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Margin call better than losing your home

Photo of Julie Mckay By Julie Mckay

min read

Understand the risks of using home equity to buy shares.

The comment has been made many times: borrowing to invest by drawing on excess home equity is cheaper than a margin loan and safer because there is no margin call. At best, this is naive because it undervalues prudent risk management. It also ignores that large group of young investors who may benefit the most from gearing but don’t own a home or have excess equity.

It is reasonably well understood that the benefits of gearing come with additional risks. But investors who are able to borrow against a home often have reduced ability to recover capital losses. They may be closer to retirement or have a larger savings gap for example.

Borrowing costs are important, but downside management should be the top criteria for such investors. On this measure, not all facilities for borrowing to invest are equal.


One reason given by geared investors who shun margin loans is the margin call. First, put the likelihood of a margin call in context. Take an investor who borrows half the amount invested in a diversified, quality portfolio. That portfolio would have to experience a fall of a similar magnitude as the global financial crisis before triggering a margin call.

But, in the context of extraordinary market conditions and for investors with moderate risk tolerance, a margin call can help preserve capital.

Before scoffing at that remark, consider the different rebalancing rules. Rebalancing is deciding whether an asset mix remains appropriate as relative values change over time. Basic rebalancing rules include buy-and-hold, constant-mix and constant proportional portfolio insurance (CPPI).

Whether geared or not, many investors implicitly adopt a buy-and-hold rule – they take no action as the investment mix changes over time. Investors who “buy on the dip” may be following a constant-mix rule.

Take a $100 portfolio invested 60/40 into shares and cash. Assume the shares fall in value, resulting in a 57 per cent shares and 43 per cent cash mix, for example. A constant-mix rule prompts the investor to buy more shares, moving back to the desired 60/40 allocation. Conversely, as share values rise the investor should sell, but this side of the rule is often ignored because of behavioural biases.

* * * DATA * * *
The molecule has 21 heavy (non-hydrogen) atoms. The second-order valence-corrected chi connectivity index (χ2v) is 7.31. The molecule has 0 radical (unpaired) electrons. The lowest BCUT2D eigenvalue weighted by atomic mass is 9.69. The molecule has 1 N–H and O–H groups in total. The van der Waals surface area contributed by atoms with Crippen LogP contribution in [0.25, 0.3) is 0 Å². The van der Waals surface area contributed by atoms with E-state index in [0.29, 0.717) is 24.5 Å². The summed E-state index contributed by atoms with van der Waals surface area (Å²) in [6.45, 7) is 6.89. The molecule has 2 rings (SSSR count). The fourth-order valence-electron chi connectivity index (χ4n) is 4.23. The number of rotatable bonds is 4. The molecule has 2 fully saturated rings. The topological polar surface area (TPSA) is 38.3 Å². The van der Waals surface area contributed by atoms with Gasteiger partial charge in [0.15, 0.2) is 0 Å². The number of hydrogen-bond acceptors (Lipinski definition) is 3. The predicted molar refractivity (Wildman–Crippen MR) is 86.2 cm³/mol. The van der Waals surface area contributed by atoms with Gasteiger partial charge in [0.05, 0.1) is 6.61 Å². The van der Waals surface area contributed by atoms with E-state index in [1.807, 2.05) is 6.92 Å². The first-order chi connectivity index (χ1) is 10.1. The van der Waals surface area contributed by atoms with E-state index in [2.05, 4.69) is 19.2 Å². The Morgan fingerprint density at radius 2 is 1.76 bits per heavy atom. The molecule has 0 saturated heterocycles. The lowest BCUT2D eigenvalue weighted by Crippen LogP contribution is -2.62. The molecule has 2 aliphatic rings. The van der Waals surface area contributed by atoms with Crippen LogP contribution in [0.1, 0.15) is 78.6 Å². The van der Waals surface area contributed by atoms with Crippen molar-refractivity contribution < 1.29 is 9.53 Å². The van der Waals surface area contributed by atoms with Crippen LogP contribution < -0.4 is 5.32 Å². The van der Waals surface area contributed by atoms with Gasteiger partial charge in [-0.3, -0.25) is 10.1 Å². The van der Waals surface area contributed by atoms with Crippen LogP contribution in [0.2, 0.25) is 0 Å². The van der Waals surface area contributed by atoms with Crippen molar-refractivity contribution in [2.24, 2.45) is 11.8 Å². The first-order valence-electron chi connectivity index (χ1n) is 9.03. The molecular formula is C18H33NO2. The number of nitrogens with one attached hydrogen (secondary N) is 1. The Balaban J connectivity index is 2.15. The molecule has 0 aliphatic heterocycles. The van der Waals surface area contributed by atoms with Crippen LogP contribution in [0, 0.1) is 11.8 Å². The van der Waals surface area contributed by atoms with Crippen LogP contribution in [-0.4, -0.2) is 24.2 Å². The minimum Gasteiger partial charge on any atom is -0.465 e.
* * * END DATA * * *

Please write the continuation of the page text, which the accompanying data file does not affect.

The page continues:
CPPI is the opposite of the constant-mix rule. The investor aims to preserve a “floor” of capital. As the cushion between the portfolio’s value and the investor’s desired floor widens (i.e. the shares rise in value), the investor can afford to take more risk and so buys more shares. Conversely, as the cushion narrows (i.e. the shares fall in value) the investor shifts out of shares back into cash to preserve capital.

The “best” rebalancing strategy depends on what path the market takes. Putting aside tax and transaction costs, when markets move in a slight upward trend, buy-and-hold is usually best. The constant-mix rule tends to outperform when markets chop and change around a relatively flat overall trend. CPPI tends to perform well when markets are rising without too many dramatic dips and reversals.

For gearing to be appropriate and more financially beneficial than other strategies, investors must reasonably expect upward-trending markets with relatively moderate interest rates. In other words, the market conditions that tend to favour CPPI.
More importantly, CPPI equates to buying portfolio insurance. Rebalancing to maintain a floor gives reasonable downside protection (the potential for markets to gap before action can be taken remains) while still benefiting from upward moves. A margin call can be seen as the outer limit of a CPPI rebalancing rule.